[June 25]604. Petition of James Woodside to the King. Petitioner was late minister of the Gospel at Brunswick, N.E. With 40 families, consisting of 160 persons, he did in 1718 embark at Derry Lough in order to erect a Colony in Casco Bay, Main, N.E. They made a settlement at a place called by the Indians Pegipscot, but by them Brunswick, within 4 miles from Fort George, where (after he had laid out a considerable sum upon a garrison house, fortify'd with palisadoes and two large bastions, had also made great improvements, and laid out considerably for the benefit of that infant Colony) the inhabitants were surpriz'd by the Indians in July, 1722, who came down in great numbers to murder them. The inhabitants, naked and destitute of provisions, were sheltered and provided for in petitioner's house, which is still defended by his sons. The Indians in revenge destroyed all his cattel and moveables etc. Prays, in compensation for his enterprise, great losses, and the bravery of his sons, to be appointed to succeed Mr. Cummins, Searcher at Boston, lately deceased. 1 p. Attached,
604. i. Certificate by Governor Shute, London, 25th June, 1723. Confirms preceding. Petitioner's generosity is taken notice of by both Doctors Mathers etc. Signed, Samuel Shute. Copy. 1 p. [C.O. 5, 752. Nos. 20, 20. i.]
June 25.
New York.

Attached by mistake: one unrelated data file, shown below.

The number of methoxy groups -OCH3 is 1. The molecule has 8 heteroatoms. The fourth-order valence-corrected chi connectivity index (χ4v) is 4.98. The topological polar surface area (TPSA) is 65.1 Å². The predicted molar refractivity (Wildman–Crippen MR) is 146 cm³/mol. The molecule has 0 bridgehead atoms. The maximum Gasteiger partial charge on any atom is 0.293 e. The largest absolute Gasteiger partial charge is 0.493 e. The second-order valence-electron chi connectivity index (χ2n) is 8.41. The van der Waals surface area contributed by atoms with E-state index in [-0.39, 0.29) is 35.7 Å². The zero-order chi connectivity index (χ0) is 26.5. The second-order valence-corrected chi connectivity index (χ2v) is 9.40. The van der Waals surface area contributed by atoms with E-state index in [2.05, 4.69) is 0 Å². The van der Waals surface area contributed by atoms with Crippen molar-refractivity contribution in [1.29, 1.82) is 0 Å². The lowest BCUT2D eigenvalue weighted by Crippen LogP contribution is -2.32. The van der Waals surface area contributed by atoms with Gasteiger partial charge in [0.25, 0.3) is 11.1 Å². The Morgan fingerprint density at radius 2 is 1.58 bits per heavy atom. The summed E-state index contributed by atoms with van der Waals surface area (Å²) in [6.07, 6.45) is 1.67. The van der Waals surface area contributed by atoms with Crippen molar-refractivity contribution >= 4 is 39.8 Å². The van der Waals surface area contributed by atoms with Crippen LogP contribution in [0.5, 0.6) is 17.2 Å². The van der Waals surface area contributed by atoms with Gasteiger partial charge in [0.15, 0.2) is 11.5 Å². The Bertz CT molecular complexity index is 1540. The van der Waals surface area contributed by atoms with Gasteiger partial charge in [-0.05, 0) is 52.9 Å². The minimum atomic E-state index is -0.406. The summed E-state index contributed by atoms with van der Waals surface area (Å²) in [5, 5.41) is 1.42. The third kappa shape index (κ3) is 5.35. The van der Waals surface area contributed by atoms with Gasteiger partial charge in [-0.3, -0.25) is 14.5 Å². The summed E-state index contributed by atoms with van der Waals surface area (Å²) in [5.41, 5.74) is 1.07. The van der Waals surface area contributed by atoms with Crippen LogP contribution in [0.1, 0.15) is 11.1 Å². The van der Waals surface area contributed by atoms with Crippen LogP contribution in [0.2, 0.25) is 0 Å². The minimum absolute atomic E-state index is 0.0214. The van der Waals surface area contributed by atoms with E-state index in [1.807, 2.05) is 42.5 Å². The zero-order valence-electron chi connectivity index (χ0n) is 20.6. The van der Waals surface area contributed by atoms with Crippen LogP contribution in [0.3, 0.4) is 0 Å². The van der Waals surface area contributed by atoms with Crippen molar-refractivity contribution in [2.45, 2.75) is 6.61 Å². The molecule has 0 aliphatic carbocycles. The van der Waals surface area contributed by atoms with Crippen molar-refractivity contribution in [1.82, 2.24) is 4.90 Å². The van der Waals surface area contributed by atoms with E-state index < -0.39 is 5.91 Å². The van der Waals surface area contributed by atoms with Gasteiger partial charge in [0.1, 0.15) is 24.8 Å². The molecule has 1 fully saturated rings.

605. Governor Burnet to the Council of Trade and Plantations. I have the satisfaction to sent your Lordships an account of the success I have had, in settling a trade with the far Nations of Indians. Last Spring there came about twenty far Indians to Albany, and this month about eighty, besides women and children which they commonly bring with them where ever they go. I have sent your Lordships a Minute of all their proceedings at Albany, by which it appears that they are now incorporated with the five Nations, who had before admitted the Tuskarores, to make a sixth Nation, and now this far Nation has been received as a seventh. They are come above a thousand miles to Albany, from Misilimakenac, which lyes between Lac superieur and Lac Huron, as it is laid down in De Lisle's Map of the Lovisiane. I have now intelligence of forty or fifty more far Indians who are coming to Albany to trade, and thus I find the fruits of the Act restraining the trade to Canada, and of the Company whom I have kept in the Sinekees country, whose business it has been to perswade all the Indians that pass by, to come rather to trade at Albany than at Montreal, and as the Indians who come from the remote Lakes to go to Canada are commonly in want of provisions when they come below the falls of Niagara, they are obliged to supply themselves in the Sinekees country, where our people are, and then they may take their choice where they will go and trade, which considering the experience they have now had of the cheapness of goods in this Province, we need not fear will be universally in our favour, and I now flatter myself that the most difficult part is over, since the very traders of Albany, who were fond of trading to Canada, generally confess their errour, and that since the remote Indians will come to them, they ought not to share that trade with the French, which they may keep wholly to themselves. If I am so happy as to get the two pr. cent. Act confirmed, I shall be very earnest to build a fort in the Indian country among the Sinekees, which I beleive will be the best way to secure the passage of these remote Indians from any interruptions which may be given them by the French, who have their Agents continually busy to pervert our Indians. I send your Lordships two discourses which Mr. Colden, has composed at my desire etc. v. following. The Assembly is now sitting in this place, they have made some provision for the deficiency in the Revenue and for the expence of keeping a Company in the Sinekes country, but as they have not quite finished, I shall defer giving a particular account of their proceedings to another opportunity. P.S. Repeats part of following relating to capture of pirates, etc. Signed, W. Burnet. Endorsed, Recd. 7th Aug., Read 23rd Oct., 1723. 2 pp. Enclosed,